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  • Carolina Journal Staff

Monday’s solar eclipse: What you need to know




Schools across North Carolina are closed on this spring Monday for a partial solar eclipse. It happens when the moon passes between the Earth and the sun at just the right time to cast a shadow on a portion of the Earth’s surface. In the case of Monday’s eclipse, North Carolina is not in the path of a total eclipse, so much of the state will see a partial block of the visible face of the sun.


Meteorologists warn to only attempt to view the eclipse using glasses designed for that purpose. Prime viewing from the central part of the state should be beginning at 2pm and lasting through 4:30pm, with a peak around 3:12pm.


In August of 2017 a total eclipse was visible from North Carolina. This time, a total eclipse will only be visible through parts of Texas and then northeast across the Mississippi and Ohio Valleys and reach New York during the mid-afternoon.


“If we have clear skies on the day of the eclipse, an incredible view of the Sun’s corona will be seen during the few minutes of totality,” reports the National Weather Service. “The Sun’s corona is normally not visible, except during a total solar eclipse. The corona is wispy, white streamers of plasma (charged gas) that radiate out from the surface of the sun.”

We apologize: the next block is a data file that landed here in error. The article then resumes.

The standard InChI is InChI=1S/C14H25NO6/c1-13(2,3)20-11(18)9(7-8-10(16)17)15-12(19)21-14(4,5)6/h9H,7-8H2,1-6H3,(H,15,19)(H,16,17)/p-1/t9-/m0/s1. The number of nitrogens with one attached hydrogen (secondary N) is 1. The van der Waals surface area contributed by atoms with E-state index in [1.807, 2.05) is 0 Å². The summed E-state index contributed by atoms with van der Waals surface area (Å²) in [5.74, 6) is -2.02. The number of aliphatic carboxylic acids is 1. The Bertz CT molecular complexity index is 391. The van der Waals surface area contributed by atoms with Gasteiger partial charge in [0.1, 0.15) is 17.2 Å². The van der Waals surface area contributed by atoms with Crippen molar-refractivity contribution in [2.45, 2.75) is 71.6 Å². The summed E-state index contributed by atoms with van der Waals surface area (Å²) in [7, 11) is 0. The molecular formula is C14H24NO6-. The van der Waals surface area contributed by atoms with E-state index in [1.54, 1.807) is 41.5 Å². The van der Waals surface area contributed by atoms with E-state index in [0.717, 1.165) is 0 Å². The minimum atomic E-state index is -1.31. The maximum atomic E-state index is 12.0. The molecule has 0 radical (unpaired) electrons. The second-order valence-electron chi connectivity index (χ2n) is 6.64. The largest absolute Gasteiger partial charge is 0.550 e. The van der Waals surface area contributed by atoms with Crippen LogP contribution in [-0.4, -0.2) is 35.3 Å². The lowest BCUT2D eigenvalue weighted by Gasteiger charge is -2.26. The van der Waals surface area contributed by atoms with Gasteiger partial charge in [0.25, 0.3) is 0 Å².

Closer to home, North Carolina’s own Krispy Kreme doughnuts is capitalizing on the event, selling “eclipse doughnuts,” a glazed confection filled with cream and topped with chocolate frosting and an Oreo, positioned to partially block a dollop of white whipped cream.


“Eclipses are rare and so is our out-of-this-world Total Solar Eclipse Doughnut,” said Dave Skena, Global Chief Brand Officer for Krispy Kreme. “Even if you can’t be in the path of totality you can get in the path of these treats, which you will eat in totality.”


Krispy Kreme, headquartered in Charlotte, North Carolina and founded in Winston-Salem, has a history of special treats to celebrate space. In 1969, the glazed doughnuts were served at the launch viewing site of NASA’s Apollo 11 Mission to the moon. In 2021, the brand created a strawberry Mars doughnut for NASA’s Perseverance Rover landing. In 2022, they gave away doughnuts to celebrate astronomers releasing the first-ever image of a supermassive black hole, saying the Artemis I flight images looked like a doughnut.

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